When you use System Restore to perform a restoration to your system, System Restore may not restore all files as expected. You may also receive the following error message when you restart the computer after the restore process: System Restore Restoration Incomplete Your computer cannot be restored to: Date Restore Point Name This restoration is incomplete. It was interrupted by an improper shutdown. You should undo this restore or choose another restore point. To choose another restore point, restart System Restore. 

Now, I realize that some times you have no choice but to turn the power off, but this should be kept to an absolute minimum. If you get blue screens or you just lock up often, then it is time to find out why so that this can be fixed.


[6] Tips and Tricks:
By Vince Underwood

<> Alphabetize your Favorites:

If you would like IE 5.x to sort your Favorites Alphanumerically, here's how: 
Click on the Favorites drop down menu (or use the ALT-A keyboard combination), right click any Favorite and select "Sort by name." You can do this for the main folder and for the individual subfolders. 

<> Get your IP address:

You can find out what your IP (Internet Protocol) Address is, here's how: Got to, Start> Run, type in: winipcfg Click "OK". You can use this to create a more direct connection when configuring gaming sites or some online voice chats.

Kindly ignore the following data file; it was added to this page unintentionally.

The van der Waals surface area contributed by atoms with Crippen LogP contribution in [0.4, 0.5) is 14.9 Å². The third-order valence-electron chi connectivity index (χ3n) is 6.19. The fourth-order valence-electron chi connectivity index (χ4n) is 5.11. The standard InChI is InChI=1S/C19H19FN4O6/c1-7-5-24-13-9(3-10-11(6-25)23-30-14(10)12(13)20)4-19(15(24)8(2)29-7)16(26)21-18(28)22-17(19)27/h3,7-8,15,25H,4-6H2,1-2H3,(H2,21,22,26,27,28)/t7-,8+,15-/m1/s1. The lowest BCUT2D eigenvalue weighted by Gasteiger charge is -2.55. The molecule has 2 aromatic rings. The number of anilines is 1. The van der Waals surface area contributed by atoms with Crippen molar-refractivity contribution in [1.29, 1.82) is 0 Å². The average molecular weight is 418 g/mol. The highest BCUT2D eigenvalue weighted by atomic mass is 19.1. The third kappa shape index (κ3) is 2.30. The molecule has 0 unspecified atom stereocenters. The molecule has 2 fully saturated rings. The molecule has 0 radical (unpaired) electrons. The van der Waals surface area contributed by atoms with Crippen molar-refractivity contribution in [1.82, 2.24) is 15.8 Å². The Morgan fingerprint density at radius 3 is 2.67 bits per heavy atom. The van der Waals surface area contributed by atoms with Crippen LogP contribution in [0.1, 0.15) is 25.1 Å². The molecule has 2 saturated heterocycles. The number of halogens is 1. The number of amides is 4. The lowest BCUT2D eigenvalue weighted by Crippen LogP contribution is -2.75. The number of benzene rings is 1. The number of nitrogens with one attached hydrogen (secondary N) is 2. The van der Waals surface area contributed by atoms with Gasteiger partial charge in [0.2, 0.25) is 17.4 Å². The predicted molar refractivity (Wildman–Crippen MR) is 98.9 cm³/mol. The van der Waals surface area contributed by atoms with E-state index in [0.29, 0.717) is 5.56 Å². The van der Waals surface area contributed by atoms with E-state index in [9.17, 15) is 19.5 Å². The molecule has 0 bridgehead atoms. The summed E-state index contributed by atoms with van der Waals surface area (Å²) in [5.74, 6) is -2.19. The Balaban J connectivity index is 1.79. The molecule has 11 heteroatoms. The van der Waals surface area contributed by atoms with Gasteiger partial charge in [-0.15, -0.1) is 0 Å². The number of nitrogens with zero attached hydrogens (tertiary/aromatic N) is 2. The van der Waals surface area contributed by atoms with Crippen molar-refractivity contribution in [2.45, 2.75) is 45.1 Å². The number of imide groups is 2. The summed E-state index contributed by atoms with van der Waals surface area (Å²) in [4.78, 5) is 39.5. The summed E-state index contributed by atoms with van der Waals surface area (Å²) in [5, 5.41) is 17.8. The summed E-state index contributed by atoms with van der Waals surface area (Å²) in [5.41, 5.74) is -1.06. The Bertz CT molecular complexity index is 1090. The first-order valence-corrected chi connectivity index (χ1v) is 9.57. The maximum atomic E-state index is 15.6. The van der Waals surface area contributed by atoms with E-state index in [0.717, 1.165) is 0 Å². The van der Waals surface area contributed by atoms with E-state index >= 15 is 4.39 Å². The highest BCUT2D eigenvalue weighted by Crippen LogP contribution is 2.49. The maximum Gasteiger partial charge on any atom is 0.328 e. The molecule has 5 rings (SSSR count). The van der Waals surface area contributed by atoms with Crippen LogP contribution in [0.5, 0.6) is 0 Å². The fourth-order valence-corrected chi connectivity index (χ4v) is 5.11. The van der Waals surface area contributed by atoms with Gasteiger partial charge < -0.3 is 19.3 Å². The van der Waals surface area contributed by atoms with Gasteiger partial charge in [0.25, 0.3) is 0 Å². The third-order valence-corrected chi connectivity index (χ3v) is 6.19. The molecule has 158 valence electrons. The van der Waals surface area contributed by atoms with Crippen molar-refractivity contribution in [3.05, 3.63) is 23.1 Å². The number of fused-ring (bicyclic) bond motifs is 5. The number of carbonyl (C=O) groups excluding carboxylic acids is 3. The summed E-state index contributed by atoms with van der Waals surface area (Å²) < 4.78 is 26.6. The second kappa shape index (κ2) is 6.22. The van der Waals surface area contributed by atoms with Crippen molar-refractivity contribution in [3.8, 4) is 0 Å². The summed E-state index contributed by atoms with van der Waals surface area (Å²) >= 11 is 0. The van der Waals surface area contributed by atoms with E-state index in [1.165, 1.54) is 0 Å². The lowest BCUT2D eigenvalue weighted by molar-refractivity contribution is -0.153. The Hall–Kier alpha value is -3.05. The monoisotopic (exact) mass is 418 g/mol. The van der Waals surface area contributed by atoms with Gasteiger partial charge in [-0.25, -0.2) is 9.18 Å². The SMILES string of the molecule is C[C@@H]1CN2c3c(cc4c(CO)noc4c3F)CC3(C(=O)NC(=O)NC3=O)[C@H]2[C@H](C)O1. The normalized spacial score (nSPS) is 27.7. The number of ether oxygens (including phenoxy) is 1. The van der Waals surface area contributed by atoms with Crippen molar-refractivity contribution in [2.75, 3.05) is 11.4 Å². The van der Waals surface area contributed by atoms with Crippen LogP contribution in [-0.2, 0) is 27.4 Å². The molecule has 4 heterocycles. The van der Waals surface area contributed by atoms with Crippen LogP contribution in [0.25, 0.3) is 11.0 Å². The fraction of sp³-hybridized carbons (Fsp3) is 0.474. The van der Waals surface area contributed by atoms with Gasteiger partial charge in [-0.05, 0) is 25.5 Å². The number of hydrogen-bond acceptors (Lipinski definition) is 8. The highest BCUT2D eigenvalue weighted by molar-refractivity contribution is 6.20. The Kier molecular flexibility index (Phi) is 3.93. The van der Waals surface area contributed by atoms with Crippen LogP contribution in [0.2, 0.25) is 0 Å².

<> Rearrange your Outlook groups:

Would you like to customize your Outlook Bar by changing the default order of the groups (Outlook Shortcuts, My Shortcuts, Other Shortcuts)? Here's how. 
Change the order in which groups appear on the Outlook Bar: 

In Microsoft Outlook on the File menu, click Exit and Log Off. 
Click the Start button on the Windows taskbar, point to Find, and then click Files or Folders. 
In the Named box, type *.fav and then click Find Now. Files with the extension .fav will be listed. 
Right-click the .fav file with the same name as your mail profile, click Rename on the shortcut menu, and then type a new name such as yourname.old. 
In the Named box, type Outlbar.inf and then click Find Now. 
Right-click the file and then click Open. 
Look for the following section about one-fourth of the way down in the file: 

Change the AddGroup entry order to the order you want. For instance, if you want the MailGroup (My Shortcuts) to be on top in the Outlook Bar, make the entry look like this: 


On the File menu, click Save. 
Restart Outlook. 
Outlook will use the .inf file to build a new .fav file and rearrange the order of the groups on the Outlook Bar. You will see a message asking you to wait while Outlook rebuilds the Outlook Bar.

<> Last known good registry: